• Fr. Peter Morello, Ph.D.

    I’m not quite sure Dr Arkes that Roe cannot or should not be overturned. Changing the mind of the nation on abortion now seems beyond reasonable expectation as is similar regards Congress. The argument would have to be different than conservative jurisprudence as you rightly argue. The gist of your argument is if there is nothing in the Constitution about a right to abortion therefore there is no ground on which federal judges can proclaim a new federal right “to sweep away the laws on abortion in the states.” If the Supreme Court were to find grounds on protection of a civil right the right to live of human life the moral argument, civil rights being the major reason for instituting the Court, the Court would establish a moral consult for a conflicted nation. If it does not affect state laws that would nonetheless perhaps move thought and mores in a favorable direction. The Supreme Court addresses the Constitution, State Law that is most states adapted the Common Law of England mandated by the King in the Royal Charter prior to independence and most states retained it in their state charters. Most American states then have different precedent in Common Law which although there may not be direct reference to abortion there are related laws that may provide inference. I would like to know if there is merit in that approach.

  • Manfred

    It is important to note that ten of the original thirteen colonies forbade Catholics from living in them. Contraception, abortion and legalized sodomy are as American as apple pie. They are among our greatest exports.

    • kilbirt42

      But the Toleration Acts of Catholic Maryland and Protestant Rhode Island are eventually what won the day in Philadelphia of 1787.

  • Kathy

    While I agree with the premise of your piece, Dr. Arkes, I must also add that it is the Church who has to stand against this evil. You might say that this is already happening, however, in my community, inside my Catholic Church, the murder of almost 60 million innocent lives is an aside, maybe brought to the spotlight once in October and once in January. I will give you one frustrating example: On the morning of the March for Life (after the Respect Life Ministry had to cancel our bus due to horrible weather) we had an early Mass. The priest mentioned the March, but stated that at least we have been given a respect for life (I would certainly hope so) and it especially makes us appreciate the disabled and elderly. It’s enough to beat your head against the wall. If the Church does not take a stand (and a LOUD one) from the TOP down, the culture will never change. There is too much money to be made in filling legislative Democrats’ pockets and filtered into the collective judicial pocket by special interest. The greatest disservice Pope Francis has ever done is accuse us of talking too much about abortion. Dear Jesus, when will your ‘shepherds’ ever get it?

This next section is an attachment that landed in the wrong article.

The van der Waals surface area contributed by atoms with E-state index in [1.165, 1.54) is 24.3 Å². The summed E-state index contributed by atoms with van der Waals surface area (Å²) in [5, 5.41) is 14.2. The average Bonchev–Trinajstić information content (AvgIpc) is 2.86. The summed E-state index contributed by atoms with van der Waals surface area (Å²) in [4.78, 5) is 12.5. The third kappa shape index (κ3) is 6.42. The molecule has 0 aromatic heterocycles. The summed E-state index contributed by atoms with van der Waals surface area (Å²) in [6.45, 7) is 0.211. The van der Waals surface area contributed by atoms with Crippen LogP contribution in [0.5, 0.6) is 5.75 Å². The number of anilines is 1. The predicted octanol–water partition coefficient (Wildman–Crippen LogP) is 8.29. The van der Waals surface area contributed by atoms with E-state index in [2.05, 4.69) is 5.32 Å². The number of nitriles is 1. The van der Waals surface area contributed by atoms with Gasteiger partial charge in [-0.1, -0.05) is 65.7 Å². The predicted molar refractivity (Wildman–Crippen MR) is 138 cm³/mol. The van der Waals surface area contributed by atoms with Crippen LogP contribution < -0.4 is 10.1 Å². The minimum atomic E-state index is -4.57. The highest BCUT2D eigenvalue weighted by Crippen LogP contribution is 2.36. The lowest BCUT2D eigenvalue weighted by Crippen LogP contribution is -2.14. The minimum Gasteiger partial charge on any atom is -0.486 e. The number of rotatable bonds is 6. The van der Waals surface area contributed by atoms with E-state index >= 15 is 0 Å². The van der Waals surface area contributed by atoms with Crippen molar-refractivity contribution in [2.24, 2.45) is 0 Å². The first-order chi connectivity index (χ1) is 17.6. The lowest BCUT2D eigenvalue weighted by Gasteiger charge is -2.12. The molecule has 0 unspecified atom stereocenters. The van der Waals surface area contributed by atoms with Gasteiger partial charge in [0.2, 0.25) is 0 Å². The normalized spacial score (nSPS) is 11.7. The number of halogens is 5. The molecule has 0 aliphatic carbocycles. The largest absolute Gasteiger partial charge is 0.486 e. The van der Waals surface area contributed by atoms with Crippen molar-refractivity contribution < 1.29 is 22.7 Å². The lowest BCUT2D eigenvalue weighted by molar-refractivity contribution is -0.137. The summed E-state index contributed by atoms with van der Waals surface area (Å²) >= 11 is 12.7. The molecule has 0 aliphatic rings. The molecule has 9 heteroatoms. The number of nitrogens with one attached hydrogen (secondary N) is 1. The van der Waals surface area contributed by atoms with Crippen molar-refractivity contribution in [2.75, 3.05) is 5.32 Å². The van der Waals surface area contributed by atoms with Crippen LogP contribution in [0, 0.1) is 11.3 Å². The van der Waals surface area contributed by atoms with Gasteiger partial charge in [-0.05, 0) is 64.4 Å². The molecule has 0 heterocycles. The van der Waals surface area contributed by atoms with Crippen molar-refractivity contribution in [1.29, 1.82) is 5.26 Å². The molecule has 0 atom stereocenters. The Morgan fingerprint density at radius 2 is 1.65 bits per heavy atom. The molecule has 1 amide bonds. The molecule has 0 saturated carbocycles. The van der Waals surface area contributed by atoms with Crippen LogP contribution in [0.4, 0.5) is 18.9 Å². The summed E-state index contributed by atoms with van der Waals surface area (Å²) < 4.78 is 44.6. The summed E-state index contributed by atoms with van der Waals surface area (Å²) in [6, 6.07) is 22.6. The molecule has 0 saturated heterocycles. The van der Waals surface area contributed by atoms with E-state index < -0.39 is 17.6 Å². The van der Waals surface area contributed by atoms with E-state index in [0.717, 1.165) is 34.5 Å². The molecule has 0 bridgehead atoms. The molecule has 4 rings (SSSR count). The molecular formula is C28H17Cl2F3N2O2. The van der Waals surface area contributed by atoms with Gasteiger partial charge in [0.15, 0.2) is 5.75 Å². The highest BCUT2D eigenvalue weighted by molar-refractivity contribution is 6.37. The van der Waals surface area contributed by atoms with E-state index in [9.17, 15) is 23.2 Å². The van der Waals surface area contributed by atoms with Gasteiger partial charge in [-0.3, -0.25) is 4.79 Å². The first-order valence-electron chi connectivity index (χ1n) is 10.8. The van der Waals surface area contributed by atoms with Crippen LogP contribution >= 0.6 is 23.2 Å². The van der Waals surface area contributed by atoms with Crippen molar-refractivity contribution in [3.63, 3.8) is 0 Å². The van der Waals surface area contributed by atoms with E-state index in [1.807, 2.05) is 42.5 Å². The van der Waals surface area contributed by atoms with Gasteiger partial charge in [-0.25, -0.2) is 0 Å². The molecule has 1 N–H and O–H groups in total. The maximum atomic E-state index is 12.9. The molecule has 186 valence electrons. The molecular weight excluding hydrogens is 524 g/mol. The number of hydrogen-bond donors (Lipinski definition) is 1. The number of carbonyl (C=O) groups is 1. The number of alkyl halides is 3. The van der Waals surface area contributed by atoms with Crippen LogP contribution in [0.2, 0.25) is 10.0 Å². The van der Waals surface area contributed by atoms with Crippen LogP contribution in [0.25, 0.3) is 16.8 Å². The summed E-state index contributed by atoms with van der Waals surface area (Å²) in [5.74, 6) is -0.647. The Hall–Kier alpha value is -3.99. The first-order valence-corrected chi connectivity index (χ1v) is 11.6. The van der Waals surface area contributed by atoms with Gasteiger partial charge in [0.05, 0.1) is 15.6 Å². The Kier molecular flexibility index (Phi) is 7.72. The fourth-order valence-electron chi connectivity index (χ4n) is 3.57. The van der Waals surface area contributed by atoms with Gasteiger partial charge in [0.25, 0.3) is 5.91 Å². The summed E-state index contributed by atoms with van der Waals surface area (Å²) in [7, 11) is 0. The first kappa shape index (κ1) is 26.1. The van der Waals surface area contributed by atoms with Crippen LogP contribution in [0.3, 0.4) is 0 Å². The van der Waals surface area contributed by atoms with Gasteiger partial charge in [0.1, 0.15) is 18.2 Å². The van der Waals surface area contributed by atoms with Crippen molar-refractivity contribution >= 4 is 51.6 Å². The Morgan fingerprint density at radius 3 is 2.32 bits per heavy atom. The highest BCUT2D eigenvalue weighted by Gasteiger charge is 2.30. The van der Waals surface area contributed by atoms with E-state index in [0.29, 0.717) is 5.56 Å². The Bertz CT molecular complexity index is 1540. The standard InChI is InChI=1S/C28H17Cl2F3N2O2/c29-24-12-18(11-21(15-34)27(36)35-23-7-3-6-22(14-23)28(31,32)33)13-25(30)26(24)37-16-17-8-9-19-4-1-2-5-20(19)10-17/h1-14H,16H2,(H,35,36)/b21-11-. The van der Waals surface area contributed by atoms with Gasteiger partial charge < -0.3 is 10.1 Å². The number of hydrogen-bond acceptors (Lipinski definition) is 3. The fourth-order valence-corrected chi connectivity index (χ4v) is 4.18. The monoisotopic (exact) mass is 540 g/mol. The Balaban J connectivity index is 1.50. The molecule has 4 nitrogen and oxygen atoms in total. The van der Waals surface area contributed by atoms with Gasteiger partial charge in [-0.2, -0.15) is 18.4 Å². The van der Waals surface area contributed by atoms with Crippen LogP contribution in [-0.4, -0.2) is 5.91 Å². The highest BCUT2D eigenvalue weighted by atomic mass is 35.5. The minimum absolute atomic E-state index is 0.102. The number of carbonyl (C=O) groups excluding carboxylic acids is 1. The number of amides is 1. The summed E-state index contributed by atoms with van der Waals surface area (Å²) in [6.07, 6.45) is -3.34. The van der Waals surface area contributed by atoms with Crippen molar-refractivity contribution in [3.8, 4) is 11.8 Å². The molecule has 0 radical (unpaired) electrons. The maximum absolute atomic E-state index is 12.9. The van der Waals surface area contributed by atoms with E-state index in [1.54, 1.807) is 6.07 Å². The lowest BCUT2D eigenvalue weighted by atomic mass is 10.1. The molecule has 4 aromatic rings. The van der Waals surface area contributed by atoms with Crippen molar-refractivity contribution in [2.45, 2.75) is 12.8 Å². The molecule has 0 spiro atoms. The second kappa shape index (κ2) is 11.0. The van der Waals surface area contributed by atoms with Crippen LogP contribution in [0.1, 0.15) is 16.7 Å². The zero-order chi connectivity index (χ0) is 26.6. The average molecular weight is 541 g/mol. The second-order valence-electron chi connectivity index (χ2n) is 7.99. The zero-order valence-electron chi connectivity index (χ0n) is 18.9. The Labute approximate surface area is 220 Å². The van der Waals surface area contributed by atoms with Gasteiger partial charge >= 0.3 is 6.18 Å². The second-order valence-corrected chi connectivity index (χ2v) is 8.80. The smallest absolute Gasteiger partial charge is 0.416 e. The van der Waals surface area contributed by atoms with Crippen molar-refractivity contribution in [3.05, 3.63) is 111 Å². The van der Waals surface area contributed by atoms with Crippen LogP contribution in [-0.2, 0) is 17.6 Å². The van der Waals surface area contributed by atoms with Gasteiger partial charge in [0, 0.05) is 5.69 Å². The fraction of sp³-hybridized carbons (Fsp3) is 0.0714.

• givelifeachance2

    The march for life fails because it does not get Miked like the civil rights march did though prolifers keep hoping it will. Time to get another plan that occupies the other 364 days of the year.

  • Quo Vadis

    If we should pray for anything it is for “enlightenment” of the members of the Catholic Church who consistently vote for democrats who in turn vote for the laws and judges that promote abortion.

    And of course for the so called Catholic politicians who vote for those laws. And lastly for the Bishops who refuse to publicly condemn them.

  • Patsy Koenig